Working Time Directive or Children up Chimneys
The Working Time Directive (or The Working Time (Amendment) Regulations 2003 and The Working Time Regulations 1998 to give the correct names to the UK legislation) seems to incur the wrath of certain posh boys who claim that they inhibit us from being competitive and should be abolished as a nasty piece of Euro-legislation.
Laws preventing slavery or putting children up chimneys also reduces our competitiveness – particularly if we wish to compete with China where working conditions have been compared to Slavery (ref: BBC News Website 14 December 2010) and audits frequently turn up child labour (ref: Daily Telegraph 25 January 2013).
Where should we draw the line in a Global World?
I would have though the following might be reasonable:
- Restrict the working week to the equivalent of six eight-hour days – but give the employer flexibility so that shift patterns can be managed – say 48 hours per week averaged over say 17 weeks.
- A period of rest every day, say 11 hours between one shift and the next.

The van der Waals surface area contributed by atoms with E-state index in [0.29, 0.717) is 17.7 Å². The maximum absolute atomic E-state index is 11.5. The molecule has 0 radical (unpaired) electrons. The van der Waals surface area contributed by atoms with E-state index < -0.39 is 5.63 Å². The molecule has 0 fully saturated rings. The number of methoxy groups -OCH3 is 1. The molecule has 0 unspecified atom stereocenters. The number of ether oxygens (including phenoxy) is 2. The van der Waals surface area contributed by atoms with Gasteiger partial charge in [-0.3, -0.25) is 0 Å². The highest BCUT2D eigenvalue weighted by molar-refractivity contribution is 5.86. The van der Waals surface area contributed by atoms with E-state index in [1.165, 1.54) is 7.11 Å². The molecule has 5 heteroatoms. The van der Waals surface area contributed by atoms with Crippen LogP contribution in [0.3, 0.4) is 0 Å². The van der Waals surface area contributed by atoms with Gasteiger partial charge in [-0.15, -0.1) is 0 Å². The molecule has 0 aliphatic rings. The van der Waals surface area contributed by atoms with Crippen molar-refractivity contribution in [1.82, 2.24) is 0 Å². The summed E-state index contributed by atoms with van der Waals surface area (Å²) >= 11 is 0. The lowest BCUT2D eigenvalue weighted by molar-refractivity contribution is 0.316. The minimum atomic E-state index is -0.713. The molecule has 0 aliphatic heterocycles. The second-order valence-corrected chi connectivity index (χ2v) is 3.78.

- A day off each week, say 24 hours uninterrupted rest.
- A short rest period during the working day if your shift is more than say 6 hours long.
Are we really going to argue with this as a minimum? Apparently; the working time regulations lay down working hours roughly equivalent to the above, but then allows a huge number of “relaxations” and exceptions which favour the employer. (The one exemption that the employee can claim is to be excused from the restriction of only being able to work 48 hours per week (on average over 17 weeks) so that they can work more.)
If the posh boys want to get rid of the Working Time Regulations what protection do they propose to give us (the plebs) from being exploited in a competitive worst-of-chinese manner? Presumably worse than the “restrictions” listed above.